Wednesday, July 14, 2010

J. Kordosh: The Incredible String Band vs. John Travolta (1999)

(As published at Beliefnet ... )

I did not write this piece, but I did have the privilege of soliciting it during my brief stint as Beliefnet's music point man in late 1999. The man who did write it, J. Kordosh, is one of the greatest rock writers of all time, a scribe who along with Dave DiMartino, Chuck Eddy, and John Mendelssohn made Creem ("The World's Only Rock & Roll Magazine!")( during its post-Lester Bangs years the magazine I most looked forward to reading every month (and in whose "letters" section I proudly made an appearance in 1986). Lucky for us all, Kordosh still writes ( Luckier for us all, this incomparable piece of his on the Incredible String Band is now available again for the first time.

by J. Kordosh

About eighty-three years ago, in the late 1960s, a British duo released a series of records that were simply fascinating. The guys--Mike Heron and Robin Williamson--called themselves the Incredible String Band, and they were.

Incredible, I mean. And a string band, too.

Heron and Williamson produced a charming blend of folk, pop, psychedelia, bluegrass and lots more. (The ISB played just about everything playable, including kazoos.) There was a transcendent quality about their work; they were post-Beatles minstrels plying mushroom-driven Folk. And, as they developed, many of their songs showed a decided Christian influence, especially those penned by Williamson.

(Williamson, if you remember the ISB, was the one who thought six minutes of music was nothing more than a succinct intro.)

By their fourth release, an ambitious double-LP with a wryly ambitious title (Wee Tam/The Big Huge), his musings on Christianity were in plain sight. "Job's Tears" starts with Christ's crucifixion ("The thieves were stealers, but reason condemned him / And the grave was empty where they had laid him") and ends with a description of heaven ("All will be one, all will be one.") "The Mountain of God" ends with "Glory be to the Father and to the Son and to the Holy Ghost / As it was in the beginning, is now and shall ever be / World without end, amen." And "Ducks on a Pond" has a line that positively gives me goosebumps: "Peacocks talking of the color gray/ Awaking soundly in darkest day / A howling tempest on a silent sea / Lovely Jesus nailed to a tree."

Back in 1967, that was not my dad's Christianity!

Not all of the ISB's work, nor even all of Williamson's, was as Christian-influenced as the songs mentioned. Actually, a lot of them simply oozed with good vibes, nature trips and magickal meanderings. Sort of like Donovan for the erudite. Or maybe the snobbish.

But the Christian element was certainly there. Nor were the ISB as obscure as you might think: their prior album, The Hangman's Beautiful Daughter, had hit number five on the charts. They recorded for the then-cutting edge Elektra label, and were one of only two British bands to play Woodstock, the other being the nonsectarian Who. (Unless you incorrectly count the Jimi Hendrix Experience as British.)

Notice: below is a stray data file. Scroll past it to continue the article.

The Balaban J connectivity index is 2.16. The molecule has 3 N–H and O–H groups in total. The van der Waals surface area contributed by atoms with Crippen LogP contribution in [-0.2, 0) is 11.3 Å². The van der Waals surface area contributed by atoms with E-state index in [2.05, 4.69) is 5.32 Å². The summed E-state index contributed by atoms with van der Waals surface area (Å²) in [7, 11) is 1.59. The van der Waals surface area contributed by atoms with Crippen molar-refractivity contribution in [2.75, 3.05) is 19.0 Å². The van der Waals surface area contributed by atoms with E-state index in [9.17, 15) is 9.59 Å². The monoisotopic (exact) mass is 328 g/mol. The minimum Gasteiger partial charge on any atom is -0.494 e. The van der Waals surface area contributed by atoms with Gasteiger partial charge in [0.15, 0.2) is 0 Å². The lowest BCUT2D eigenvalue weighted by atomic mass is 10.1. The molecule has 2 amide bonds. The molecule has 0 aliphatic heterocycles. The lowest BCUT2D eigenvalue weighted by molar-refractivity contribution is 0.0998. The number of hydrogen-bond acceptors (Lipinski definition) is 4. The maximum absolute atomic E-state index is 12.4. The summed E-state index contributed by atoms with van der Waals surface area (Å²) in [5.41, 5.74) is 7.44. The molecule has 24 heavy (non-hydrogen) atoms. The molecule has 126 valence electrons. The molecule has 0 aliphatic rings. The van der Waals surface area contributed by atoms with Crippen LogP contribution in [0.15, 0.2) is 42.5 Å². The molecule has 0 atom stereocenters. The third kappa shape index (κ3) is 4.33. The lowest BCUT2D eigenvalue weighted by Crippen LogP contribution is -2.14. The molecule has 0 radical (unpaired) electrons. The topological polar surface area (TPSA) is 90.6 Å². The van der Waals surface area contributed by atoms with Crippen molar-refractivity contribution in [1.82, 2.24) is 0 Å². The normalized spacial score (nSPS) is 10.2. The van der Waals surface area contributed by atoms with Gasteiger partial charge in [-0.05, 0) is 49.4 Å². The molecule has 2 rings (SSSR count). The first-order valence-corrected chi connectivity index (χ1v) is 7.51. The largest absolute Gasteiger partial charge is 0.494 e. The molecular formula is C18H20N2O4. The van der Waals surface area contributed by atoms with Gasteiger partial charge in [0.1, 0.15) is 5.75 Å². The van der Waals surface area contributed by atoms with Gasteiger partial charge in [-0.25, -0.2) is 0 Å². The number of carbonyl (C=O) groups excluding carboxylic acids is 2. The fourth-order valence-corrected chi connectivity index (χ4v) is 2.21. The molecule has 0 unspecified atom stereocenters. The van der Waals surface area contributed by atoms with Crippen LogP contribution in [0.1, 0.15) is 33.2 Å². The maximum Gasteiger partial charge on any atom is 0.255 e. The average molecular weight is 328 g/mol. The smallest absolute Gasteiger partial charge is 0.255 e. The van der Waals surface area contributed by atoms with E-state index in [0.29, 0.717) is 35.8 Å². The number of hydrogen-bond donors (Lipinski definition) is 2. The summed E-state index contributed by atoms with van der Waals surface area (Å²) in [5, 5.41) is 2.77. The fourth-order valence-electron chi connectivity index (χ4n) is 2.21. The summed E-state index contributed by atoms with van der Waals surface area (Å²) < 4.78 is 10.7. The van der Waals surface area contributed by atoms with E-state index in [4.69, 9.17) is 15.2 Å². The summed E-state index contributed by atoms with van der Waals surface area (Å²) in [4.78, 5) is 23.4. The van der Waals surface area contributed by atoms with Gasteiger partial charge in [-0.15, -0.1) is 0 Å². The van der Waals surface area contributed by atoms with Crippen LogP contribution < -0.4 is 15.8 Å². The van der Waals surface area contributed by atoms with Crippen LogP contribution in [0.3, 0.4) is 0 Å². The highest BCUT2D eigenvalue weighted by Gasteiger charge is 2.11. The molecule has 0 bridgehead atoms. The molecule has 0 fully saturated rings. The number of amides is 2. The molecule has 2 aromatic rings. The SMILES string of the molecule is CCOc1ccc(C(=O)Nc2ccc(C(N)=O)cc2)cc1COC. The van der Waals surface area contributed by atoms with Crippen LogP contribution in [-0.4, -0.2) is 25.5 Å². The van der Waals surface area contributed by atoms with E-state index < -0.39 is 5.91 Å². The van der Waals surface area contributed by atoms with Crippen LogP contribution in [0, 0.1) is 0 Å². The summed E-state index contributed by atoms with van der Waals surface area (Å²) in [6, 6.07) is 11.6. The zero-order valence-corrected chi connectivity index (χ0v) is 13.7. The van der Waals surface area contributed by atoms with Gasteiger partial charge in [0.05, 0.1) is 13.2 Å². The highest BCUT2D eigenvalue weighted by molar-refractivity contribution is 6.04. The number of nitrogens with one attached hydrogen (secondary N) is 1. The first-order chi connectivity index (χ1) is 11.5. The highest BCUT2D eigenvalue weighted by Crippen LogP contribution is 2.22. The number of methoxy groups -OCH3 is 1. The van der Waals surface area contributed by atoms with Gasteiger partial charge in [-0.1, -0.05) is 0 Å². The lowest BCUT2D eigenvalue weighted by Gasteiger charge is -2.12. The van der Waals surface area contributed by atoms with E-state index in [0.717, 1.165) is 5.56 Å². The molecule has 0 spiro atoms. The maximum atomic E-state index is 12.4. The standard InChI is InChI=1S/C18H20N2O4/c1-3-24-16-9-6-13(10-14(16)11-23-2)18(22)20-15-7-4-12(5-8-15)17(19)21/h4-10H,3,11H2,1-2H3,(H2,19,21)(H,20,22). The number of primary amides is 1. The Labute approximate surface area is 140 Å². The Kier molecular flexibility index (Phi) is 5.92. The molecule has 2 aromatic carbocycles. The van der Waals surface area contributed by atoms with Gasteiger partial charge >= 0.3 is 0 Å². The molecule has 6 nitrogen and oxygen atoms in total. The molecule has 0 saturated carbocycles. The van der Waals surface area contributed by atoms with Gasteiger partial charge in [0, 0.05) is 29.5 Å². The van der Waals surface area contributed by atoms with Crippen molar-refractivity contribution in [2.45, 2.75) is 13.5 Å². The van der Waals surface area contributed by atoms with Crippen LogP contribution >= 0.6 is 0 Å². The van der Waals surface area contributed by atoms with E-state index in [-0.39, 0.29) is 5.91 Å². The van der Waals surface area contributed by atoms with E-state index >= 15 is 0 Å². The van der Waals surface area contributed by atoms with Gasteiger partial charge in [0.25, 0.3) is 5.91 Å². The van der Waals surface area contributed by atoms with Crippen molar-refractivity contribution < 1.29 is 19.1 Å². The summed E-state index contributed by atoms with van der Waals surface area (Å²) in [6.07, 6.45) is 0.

So whatever happened to these whimsical hippies?

In a word, Scientology.

Scientology (which means, literally, "Having nothing at all to do with science") was in a boom period in the late '60s. The ISB were pretty big into drugs by this time, and Scientologists were good at recruiting drugged-out hippies, Hollywood stars and drugged-out hippie Hollywood stars. After a gig at the Fillmore East in 1968, Williamson and his girlfriend were introduced to Scientology through a friend and enrolled at the New York Scientology Center.

(By the way, Williamson's girlfriend was named Licorice. No kidding. These guys really did have a lot going for them!)

Mike Heron joined shortly thereafter, and, voila, the ISB became the Really Pretty Adequate String Band. They sure never made anything as interesting as Wee Tam/The Big Huge again. In 1973, Heron was quoted in the New Musical Express as saying, "We were completely saturated in drugs and we realized we were screwing up and going out of our minds . . . I don't think the albums that came out immediately after Wee Tam were necessarily of the same stature." Good thinking there, Mike!

Things were grim. Starting with their 1972 album, Myrrh, the ISB's albums contained the liner note "Thanks to LRH," which refers to L. Ron Hubbard. Ron's the fellow who dreamt up Scientology. He went on to make millions of dollars, write a series of ridiculous science-fiction novels that will soon be a Major Motion Picture (Battlefield Earth, starring Church of Scientology poster boy John Travolta), and eventually die.

Incidentally, the grave was not empty where they had laid him. (Actually, I think he was buried at sea, but you get the idea.)

At the end of the spiral came three songs from a 1974 concert, a benefit for you-know-what. The album, which contained a pitch for Hubbard's Scientology bible, Dianetics, has been described as horrible. And correctly described, I might add. They were the last recordings of the Incredible String Band.

By all accounts, Williamson remains a Scientologist to this very day.



  1. British bands at Woodstock apart from the ISB and the Who; Ten Years After, Joe Cocker & The Greaseband, Keef Hartley Band.